A location for the brew pub isn't finalized yet, but after visiting multiple locations around Oak Park the owner favors The Avenue business district, likely near Oak Park Avenue.

There’s quite a difference between a microbrewery and a home brewery, but with the help of brew master Brian Buckman, the two will form a union.

What’s better though is that his vision could help brew up some fresh activity in central Oak Park.

Buckman, a Chicago resident and owner of Illuminated Brew Works, is working to bring the first ever brew pub to the village. As early as next spring, as long as the village approves and equipment comes in, the brewery could open its doors. Currently, the village is in the process of drafting a new liquor license to allow for the brew pub.

The location isn’t finalized, but after Buckman visited multiple locations around Oak Park it was determined The Avenue district, likely near South Oak Park Avenue would be the ideal location due to its neighborhood feel and proximity to the CTA.

Chicago seems to be the hot spot for breweries, so the question remains, why Oak Park?

“Oak Park had expressed interest in a brewery. Everyone is very excited and supportive,” Buckman said. “It’s a big decision to not do it in Chicago because it’s my home, but it’s really hard to argue with the excitement.”

He isn’t looking to simply open a business; instead Buckman hopes to immerse the business into the community. He’s got a few unique plans he thinks will create a sense of community and ownership for Oak Parkers who want to dabble in the brewing industry.

The brewery will open first, but within 12 to 18 months he expects to open an adjacent facility that will allow for brewing classes and a community brewing space. In fact, each month Illuminated Brew Works will feature a homemade brew from one of the customers.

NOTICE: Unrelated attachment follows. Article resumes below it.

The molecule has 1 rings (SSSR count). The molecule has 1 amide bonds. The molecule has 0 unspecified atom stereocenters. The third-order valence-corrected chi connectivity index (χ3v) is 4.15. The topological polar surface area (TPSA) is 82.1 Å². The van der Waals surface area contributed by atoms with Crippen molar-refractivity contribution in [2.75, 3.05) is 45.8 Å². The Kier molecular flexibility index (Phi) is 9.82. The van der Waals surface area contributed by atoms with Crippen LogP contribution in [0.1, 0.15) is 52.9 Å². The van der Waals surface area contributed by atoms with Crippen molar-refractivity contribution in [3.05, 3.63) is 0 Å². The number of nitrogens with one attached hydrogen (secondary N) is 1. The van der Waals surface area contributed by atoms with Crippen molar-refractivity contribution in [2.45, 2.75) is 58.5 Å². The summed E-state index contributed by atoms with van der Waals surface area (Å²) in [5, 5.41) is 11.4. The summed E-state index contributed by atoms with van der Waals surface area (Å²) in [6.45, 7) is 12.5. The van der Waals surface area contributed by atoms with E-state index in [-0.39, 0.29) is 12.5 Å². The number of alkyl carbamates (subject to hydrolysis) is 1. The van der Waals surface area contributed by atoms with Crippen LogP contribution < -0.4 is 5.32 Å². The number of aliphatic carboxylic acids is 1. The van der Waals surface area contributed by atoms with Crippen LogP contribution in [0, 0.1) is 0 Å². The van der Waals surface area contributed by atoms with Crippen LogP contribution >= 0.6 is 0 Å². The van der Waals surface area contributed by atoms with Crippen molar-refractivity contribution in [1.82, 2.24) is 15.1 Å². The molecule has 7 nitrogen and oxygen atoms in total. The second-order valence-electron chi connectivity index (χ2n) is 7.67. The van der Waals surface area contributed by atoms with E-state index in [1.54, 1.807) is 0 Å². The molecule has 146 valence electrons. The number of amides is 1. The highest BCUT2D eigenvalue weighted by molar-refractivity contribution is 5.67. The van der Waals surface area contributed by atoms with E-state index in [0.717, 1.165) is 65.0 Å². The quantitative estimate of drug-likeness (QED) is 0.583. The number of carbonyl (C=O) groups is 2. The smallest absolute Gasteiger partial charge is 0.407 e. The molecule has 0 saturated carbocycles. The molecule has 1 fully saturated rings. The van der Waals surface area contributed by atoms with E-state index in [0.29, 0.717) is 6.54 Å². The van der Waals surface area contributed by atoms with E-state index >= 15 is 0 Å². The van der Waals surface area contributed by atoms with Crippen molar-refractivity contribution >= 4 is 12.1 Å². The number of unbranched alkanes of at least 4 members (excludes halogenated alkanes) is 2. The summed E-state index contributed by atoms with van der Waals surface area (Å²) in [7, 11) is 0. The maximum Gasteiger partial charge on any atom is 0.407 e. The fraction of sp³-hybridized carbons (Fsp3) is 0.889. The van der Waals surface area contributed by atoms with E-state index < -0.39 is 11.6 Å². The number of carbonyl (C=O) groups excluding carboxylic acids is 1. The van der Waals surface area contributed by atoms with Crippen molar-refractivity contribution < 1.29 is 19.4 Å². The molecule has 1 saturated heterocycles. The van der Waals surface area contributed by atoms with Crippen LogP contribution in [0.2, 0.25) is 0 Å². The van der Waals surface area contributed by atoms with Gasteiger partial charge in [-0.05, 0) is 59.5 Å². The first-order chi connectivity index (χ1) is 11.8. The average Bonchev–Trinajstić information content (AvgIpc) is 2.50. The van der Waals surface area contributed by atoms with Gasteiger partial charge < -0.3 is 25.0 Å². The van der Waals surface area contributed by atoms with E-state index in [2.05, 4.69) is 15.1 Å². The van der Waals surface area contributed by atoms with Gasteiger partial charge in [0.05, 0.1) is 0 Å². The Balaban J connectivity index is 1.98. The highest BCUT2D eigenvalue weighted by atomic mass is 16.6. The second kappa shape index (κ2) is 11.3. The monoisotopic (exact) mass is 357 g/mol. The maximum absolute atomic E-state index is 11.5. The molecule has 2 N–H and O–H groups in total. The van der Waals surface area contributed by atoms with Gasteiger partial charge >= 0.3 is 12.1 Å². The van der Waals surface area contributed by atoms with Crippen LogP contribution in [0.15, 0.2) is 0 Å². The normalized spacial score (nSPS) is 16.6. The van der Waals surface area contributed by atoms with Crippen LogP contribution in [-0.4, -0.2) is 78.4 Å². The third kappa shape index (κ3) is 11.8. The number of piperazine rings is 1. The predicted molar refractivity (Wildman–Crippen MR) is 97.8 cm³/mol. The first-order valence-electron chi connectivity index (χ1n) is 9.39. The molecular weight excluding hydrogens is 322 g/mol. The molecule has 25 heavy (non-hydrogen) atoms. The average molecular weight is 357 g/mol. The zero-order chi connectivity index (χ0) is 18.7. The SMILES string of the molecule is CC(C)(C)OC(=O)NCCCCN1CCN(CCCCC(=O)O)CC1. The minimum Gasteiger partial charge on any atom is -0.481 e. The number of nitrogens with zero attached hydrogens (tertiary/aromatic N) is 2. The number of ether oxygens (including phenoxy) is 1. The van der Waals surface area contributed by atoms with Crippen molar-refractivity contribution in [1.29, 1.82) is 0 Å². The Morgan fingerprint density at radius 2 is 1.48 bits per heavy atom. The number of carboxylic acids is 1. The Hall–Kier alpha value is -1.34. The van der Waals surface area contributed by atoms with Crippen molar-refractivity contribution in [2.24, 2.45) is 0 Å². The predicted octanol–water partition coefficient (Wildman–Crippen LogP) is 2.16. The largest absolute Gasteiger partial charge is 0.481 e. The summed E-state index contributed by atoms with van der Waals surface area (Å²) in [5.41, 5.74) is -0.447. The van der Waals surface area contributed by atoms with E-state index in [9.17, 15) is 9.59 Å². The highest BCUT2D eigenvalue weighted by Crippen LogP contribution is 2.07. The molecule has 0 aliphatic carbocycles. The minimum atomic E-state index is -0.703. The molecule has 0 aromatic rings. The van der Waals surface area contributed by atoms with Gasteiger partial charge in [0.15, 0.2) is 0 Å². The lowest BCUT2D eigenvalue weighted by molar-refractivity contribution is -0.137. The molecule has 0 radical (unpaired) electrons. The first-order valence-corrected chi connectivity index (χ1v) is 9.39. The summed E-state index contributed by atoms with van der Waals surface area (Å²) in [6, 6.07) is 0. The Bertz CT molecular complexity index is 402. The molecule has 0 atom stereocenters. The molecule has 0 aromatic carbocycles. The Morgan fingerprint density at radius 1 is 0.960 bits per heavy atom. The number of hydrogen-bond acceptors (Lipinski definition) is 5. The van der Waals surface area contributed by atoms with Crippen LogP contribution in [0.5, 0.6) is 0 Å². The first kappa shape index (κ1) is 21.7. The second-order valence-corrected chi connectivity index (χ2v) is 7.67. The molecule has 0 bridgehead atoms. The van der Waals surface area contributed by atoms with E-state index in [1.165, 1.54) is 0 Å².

“This is the perfect synergy of the home brew and the personal experience,” Buckman said. “People expect more personalization in their experience. People don’t just want to be told how to drink.”

He also plans to offer a mug club program that involves gathering fees from members that would later be matched by the brewery and donated to an organization in Oak Park.

“It’s important to me to not only be a good neighbor,” he said, “but important to be an invested member of the community.”

Buckman compared the brewing revolution to the surge of social media, explaining that everyone wants to get their hand in the game. Like social media, beer and brewing can spark conversations and connect people with similar interests.

The concept for a community brewing space came from Buckman’s own start in home brewing just more than four years ago when he and a friend tried to concoct their own beer at home. He knew his home wasn’t an ideal condition for making quality beer and wondered why more spaces weren’t offered for people who want to practice brewing.

“Brewing is a hobby that is difficult to retain,” Buckman said. “You either get sick of it or indulge in it.”

He leaned toward the latter and decided to stir up the concept that continues his passion. Brewing to him is like an art, one that is a result of personal taste and can be shared with others. The brew pub and community brewing space he hopes will create a sense of community and encourage others to get creative.

“It’s driven by community and driven by community feedback,” he said. “[Oak Park] is certainly a community that’s interested in creativity and interested in beer.”

Bringing those two factors can spark engagement and activity in an Oak Park neighborhood where Buckman sees room for growth. There’s open space and he’s excited about bringing new life to the community and watching it grow.

“I’m pretty excited we’ll give more exposure to more recipes,” he said. “Home brewing is more exciting because people are talking more. People love the idea that you’re not really limited by anything. I’m excited to see what people come up with.”

Buckman said the pub itself will be designed in a coffee-shop motif to encourage more conversation and offer a relaxing atmosphere. It will serve locally brewed coffee and baked goods in the early morning and day hours for commuters. Plans are also in the works to offer small plates, various meats and upscale sandwiches.

The venture, albeit ambitious, is one Buckman has been tossing around for years and one he’s ready to tackle.

“It appeals to my proclivity to jump into the unknown a little bit,” he said. “It’s not the easiest way to go about things, but you can’t argue with the desire to be part of the changing nature of Oak Park.”

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